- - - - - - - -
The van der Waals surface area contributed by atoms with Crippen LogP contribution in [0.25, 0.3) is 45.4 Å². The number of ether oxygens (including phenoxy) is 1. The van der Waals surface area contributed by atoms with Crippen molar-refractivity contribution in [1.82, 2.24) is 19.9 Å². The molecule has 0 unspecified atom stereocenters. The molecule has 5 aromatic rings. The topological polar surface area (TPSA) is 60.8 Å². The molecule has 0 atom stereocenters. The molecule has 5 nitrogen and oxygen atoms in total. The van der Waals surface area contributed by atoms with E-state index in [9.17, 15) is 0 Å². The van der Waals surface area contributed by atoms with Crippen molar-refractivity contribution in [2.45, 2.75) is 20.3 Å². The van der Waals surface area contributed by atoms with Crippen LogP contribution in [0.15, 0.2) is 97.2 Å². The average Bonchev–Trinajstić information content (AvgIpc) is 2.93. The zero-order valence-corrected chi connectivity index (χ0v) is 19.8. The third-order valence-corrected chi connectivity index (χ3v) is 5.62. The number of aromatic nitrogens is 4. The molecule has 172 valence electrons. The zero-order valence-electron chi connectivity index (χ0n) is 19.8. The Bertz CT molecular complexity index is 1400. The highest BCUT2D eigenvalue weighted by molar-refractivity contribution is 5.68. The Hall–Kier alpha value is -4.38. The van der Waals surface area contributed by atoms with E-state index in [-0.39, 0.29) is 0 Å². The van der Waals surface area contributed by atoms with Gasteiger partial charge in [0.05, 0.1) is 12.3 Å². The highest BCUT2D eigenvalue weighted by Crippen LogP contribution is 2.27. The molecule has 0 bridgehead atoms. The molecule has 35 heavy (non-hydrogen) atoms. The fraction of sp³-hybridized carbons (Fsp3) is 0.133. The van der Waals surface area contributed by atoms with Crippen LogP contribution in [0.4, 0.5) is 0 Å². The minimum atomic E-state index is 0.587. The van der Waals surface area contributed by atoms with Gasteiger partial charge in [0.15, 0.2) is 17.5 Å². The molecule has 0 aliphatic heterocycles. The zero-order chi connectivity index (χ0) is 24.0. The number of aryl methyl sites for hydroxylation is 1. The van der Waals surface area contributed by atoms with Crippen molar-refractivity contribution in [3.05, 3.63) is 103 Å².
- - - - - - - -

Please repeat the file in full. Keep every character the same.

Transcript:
The van der Waals surface area contributed by atoms with Crippen LogP contribution in [0.25, 0.3) is 45.4 Å². The number of ether oxygens (including phenoxy) is 1. The van der Waals surface area contributed by atoms with Crippen molar-refractivity contribution in [1.82, 2.24) is 19.9 Å². The molecule has 0 unspecified atom stereocenters. The molecule has 5 aromatic rings. The topological polar surface area (TPSA) is 60.8 Å². The molecule has 0 atom stereocenters. The molecule has 5 nitrogen and oxygen atoms in total. The van der Waals surface area contributed by atoms with E-state index in [9.17, 15) is 0 Å². The van der Waals surface area contributed by atoms with Crippen molar-refractivity contribution in [2.45, 2.75) is 20.3 Å². The van der Waals surface area contributed by atoms with Crippen LogP contribution in [0.15, 0.2) is 97.2 Å². The average Bonchev–Trinajstić information content (AvgIpc) is 2.93. The zero-order valence-corrected chi connectivity index (χ0v) is 19.8. The third-order valence-corrected chi connectivity index (χ3v) is 5.62. The number of aromatic nitrogens is 4. The molecule has 172 valence electrons. The zero-order valence-electron chi connectivity index (χ0n) is 19.8. The Bertz CT molecular complexity index is 1400. The highest BCUT2D eigenvalue weighted by molar-refractivity contribution is 5.68. The Hall–Kier alpha value is -4.38. The van der Waals surface area contributed by atoms with E-state index in [-0.39, 0.29) is 0 Å². The van der Waals surface area contributed by atoms with Gasteiger partial charge in [0.05, 0.1) is 12.3 Å². The highest BCUT2D eigenvalue weighted by Crippen LogP contribution is 2.27. The molecule has 0 bridgehead atoms. The molecule has 35 heavy (non-hydrogen) atoms. The fraction of sp³-hybridized carbons (Fsp3) is 0.133. The van der Waals surface area contributed by atoms with Crippen LogP contribution in [0.4, 0.5) is 0 Å². The minimum atomic E-state index is 0.587. The van der Waals surface area contributed by atoms with Gasteiger partial charge in [0.15, 0.2) is 17.5 Å². The molecule has 0 aliphatic heterocycles. The zero-order chi connectivity index (χ0) is 24.0. The number of aryl methyl sites for hydroxylation is 1. The van der Waals surface area contributed by atoms with Crippen molar-refractivity contribution in [3.05, 3.63) is 103 Å².